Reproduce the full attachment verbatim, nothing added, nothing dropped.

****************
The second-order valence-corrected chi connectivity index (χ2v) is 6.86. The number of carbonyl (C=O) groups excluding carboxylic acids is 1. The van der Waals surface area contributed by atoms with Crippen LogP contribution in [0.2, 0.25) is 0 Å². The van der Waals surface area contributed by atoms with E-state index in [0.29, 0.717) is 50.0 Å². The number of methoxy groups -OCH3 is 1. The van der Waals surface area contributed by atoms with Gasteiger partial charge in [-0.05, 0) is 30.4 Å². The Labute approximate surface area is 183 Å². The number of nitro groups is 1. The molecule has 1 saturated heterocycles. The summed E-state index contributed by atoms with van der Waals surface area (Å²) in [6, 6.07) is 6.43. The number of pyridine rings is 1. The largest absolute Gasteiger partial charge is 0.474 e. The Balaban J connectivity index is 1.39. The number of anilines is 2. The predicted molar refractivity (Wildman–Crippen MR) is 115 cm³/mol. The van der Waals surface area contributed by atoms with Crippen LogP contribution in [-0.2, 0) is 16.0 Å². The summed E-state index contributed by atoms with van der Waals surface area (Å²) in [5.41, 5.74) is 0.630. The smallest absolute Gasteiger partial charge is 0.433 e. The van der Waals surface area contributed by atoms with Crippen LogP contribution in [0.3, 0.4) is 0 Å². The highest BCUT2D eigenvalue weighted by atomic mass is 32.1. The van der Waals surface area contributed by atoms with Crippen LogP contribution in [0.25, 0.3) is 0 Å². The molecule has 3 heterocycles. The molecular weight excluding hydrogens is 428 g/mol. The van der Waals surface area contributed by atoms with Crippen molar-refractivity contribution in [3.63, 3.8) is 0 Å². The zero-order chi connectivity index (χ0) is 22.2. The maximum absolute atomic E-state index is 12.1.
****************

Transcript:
The second-order valence-corrected chi connectivity index (χ2v) is 6.86. The number of carbonyl (C=O) groups excluding carboxylic acids is 1. The van der Waals surface area contributed by atoms with Crippen LogP contribution in [0.2, 0.25) is 0 Å². The van der Waals surface area contributed by atoms with E-state index in [0.29, 0.717) is 50.0 Å². The number of methoxy groups -OCH3 is 1. The van der Waals surface area contributed by atoms with Gasteiger partial charge in [-0.05, 0) is 30.4 Å². The Labute approximate surface area is 183 Å². The number of nitro groups is 1. The molecule has 1 saturated heterocycles. The summed E-state index contributed by atoms with van der Waals surface area (Å²) in [6, 6.07) is 6.43. The number of pyridine rings is 1. The largest absolute Gasteiger partial charge is 0.474 e. The Balaban J connectivity index is 1.39. The number of anilines is 2. The predicted molar refractivity (Wildman–Crippen MR) is 115 cm³/mol. The van der Waals surface area contributed by atoms with Crippen LogP contribution in [-0.2, 0) is 16.0 Å². The summed E-state index contributed by atoms with van der Waals surface area (Å²) in [5.41, 5.74) is 0.630. The smallest absolute Gasteiger partial charge is 0.433 e. The van der Waals surface area contributed by atoms with Crippen LogP contribution in [0.3, 0.4) is 0 Å². The highest BCUT2D eigenvalue weighted by atomic mass is 32.1. The van der Waals surface area contributed by atoms with Crippen LogP contribution in [0.25, 0.3) is 0 Å². The molecule has 3 heterocycles. The molecular weight excluding hydrogens is 428 g/mol. The van der Waals surface area contributed by atoms with Crippen molar-refractivity contribution in [3.63, 3.8) is 0 Å². The zero-order chi connectivity index (χ0) is 22.2. The maximum absolute atomic E-state index is 12.1.